The New England Transcendentalists were influenced by a variety of European and Eastern authors and texts—ancient and modern, literary, philosophical, religious, social, and historical. They read the works of German writers Kant, Fichte, Schleiermacher, Hegel, Schelling, Goethe, and Novalis; French philosophers Cousin and Constant; English Romantics Coleridge, Wordsworth, and Carlyle; Plato and the English neo-Platonic writers; Swedish mystic Emanuel Swedenborg; Confucius; and the sacred texts of the Vishnu Purana and the Bhagavadgita. From such antecedents and contemporaries, they took what was useful to them in developing their own sense of man’s innate divinity, capabilities, and place in creation.
In The Dial, Fuller, Emerson, Thoreau, and their associates celebrated authors whose work stimulated their own thought. Fuller penned verses about German Romantic novelist and humorist Jean Paul Richter for the first issue of the magazine (July 1840). Poet Caroline Sturgis Tappan—a friend of both Emerson and Fuller—contributed “From Goethe” (lines of verse) to the October 1840 issue, which also included a notice by George Ripley of Cousin’s translation of Plato’s works. Parker’s long essay “German Literature” and Fuller’s “Menzel’s View of Goethe” both appeared in January 1841. Fuller wrote an essay on Goethe and a notice of Thomas Carlyle’s On Heroes, Hero-Worship, and the Heroic in History for the July 1841 issue. In July 1842, under the title “Veeshnoo Sarma,” Emerson published selections from Charles Wilkins’s translation of the Hitopadesha (a collection of Sanskrit fables in prose and verse) and a notice of a new volume of poems by Wordsworth. Thoreau’s “The Preaching of Buddha”—“extracts from one of the religious books [the Sanskrit Lotus Sutra] of the Buddhists of Nepal”—appeared in English translation in January 1844.
Octavius Brooks Frothingham’s Transcendentalism in New England: A History was published in 1876, some three decades after the movement’s peak but while a number of its survivors—Emerson, Peabody, Alcott, Clarke, and Hedge among them—were still living. Frothingham preceded this first comprehensive history of Transcendentalism and its chief proponents with an exploration of the German, French, and English writers whose work had informed it. He thus established the antecedents of Transcendentalism as essential to its study.
In the twentieth century, Frederic Ives Carpenter’s Emerson and Asia (1930) and Stanley Vogel’s German Literary Influences on the American Transcendentalists (1955) furthered understanding of the specific impact that their reading had on devotees of the new thought. Walter Harding’s bibliographies of the libraries of Thoreau and Emerson (published in 1957 and 1967, respectively) paved the way for later studies. In Thoreau’s Reading: A Study in Intellectual History with Bibliographical Catalogue (1988), Robert Sattelmeyer explicitly linked Thoreau’s reading and his thought. In his masterful intellectual biographies Henry Thoreau: A Life of the Mind (1986) and Emerson: The Mind on Fire (1995), Robert D. Richardson enlivened for both general and academic audiences the subject of the Transcendentalists’ response to their reading. More recently, the rise of Transatlantic studies has reinforced the importance to scholarship of the foreign texts that engaged the Transcendentalists. And as intellectual influence has been recognized in scholarly work, the usefulness of library and archival holdings reflecting it has increased.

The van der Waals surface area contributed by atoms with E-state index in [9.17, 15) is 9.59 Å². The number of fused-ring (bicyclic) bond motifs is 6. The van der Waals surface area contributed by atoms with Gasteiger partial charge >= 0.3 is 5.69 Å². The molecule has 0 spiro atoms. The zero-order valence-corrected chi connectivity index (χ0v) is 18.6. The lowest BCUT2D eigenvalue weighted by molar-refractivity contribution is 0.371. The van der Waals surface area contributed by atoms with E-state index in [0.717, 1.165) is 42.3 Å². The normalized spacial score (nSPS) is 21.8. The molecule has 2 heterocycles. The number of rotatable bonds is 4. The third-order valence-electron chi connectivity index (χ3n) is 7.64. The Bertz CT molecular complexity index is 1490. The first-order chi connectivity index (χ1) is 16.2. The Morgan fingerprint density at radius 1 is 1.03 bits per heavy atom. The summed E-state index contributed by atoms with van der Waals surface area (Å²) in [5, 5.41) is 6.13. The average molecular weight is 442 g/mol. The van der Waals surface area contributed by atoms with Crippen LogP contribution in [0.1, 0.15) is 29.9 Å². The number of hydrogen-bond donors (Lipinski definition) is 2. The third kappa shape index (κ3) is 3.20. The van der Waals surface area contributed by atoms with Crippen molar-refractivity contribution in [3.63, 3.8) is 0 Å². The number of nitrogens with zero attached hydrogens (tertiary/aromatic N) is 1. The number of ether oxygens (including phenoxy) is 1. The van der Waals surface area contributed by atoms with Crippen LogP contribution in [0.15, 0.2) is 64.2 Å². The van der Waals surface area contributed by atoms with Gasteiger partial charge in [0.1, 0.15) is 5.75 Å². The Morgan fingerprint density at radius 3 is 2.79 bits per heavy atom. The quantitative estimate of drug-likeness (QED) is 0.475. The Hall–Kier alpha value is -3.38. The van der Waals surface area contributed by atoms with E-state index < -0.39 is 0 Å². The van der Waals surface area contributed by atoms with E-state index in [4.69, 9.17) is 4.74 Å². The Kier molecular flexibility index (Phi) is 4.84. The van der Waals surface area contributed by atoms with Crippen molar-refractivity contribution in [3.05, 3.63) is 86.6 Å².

Association copies may have considerable collectible as well as research value, particularly when inscribed or otherwise marked, or when there is supporting textual documentation of response to the ideas contained within. From time to time, books from the library of one or another of the Transcendental authors shows up in a dealer’s catalogue or at auction, in some instances requiring a significant investment by the collector.
Many books gathered or consulted by the Transcendentalists survive in New England institutions. Especially rich in German volumes, Theodore Parker’s personal library was bequeathed to the Boston Public Library. Emerson and Alcott gave some volumes from their personal collections to the new Concord Free Public Library in the 1870s. Emerson’s gifts included four titles originally part of the library of English mystic, reformer, and educator James Pierrepont Greaves, brought from England by Bronson Alcott and Charles Lane in 1842. A significant group of books once belonging to Henry Thoreau came to the library from Sophia Thoreau and other donors. Among these were three titles sent to Thoreau by his English disciple Thomas Cholmondeley. In the twentieth century, the bulk of Emerson’s personal library was deposited in the Houghton Library at Harvard. Books that Emerson and Thoreau read while at Harvard College are still found in the Harvard libraries. Some items from the Concord Social Library—to which the nineteenth-century Concord authors had access—remain available for research use at the Concord Free Public Library, which also holds the remnants of Elizabeth Peabody’s Foreign Library.
Today, the Concord Free Public Library actively seeks to build upon the strength of its holdings by acquiring key titles and editions read and admired by the New England Transcendentalists.
30. Samuel Taylor Coleridge. Aids to Reflection, in the Formation of a Manly Character . . . First American, from the First London Edition . . . With a Preliminary Essay, and Additional Notes, by James Marsh . . . (Burlington [Vermont]: Chauncey Goodrich, 1829).
31. Johann Gottfried Herder. The Spirit of Hebrew Poetry . . . Translated from the German, by James Marsh. In Two Volumes (Burlington [Vermont]: Edward Smith, 1833).
32. Germaine de Staël. De L’Allemagne . . . Seconde Édition . . . (London: John Murray, 1813), in three volumes.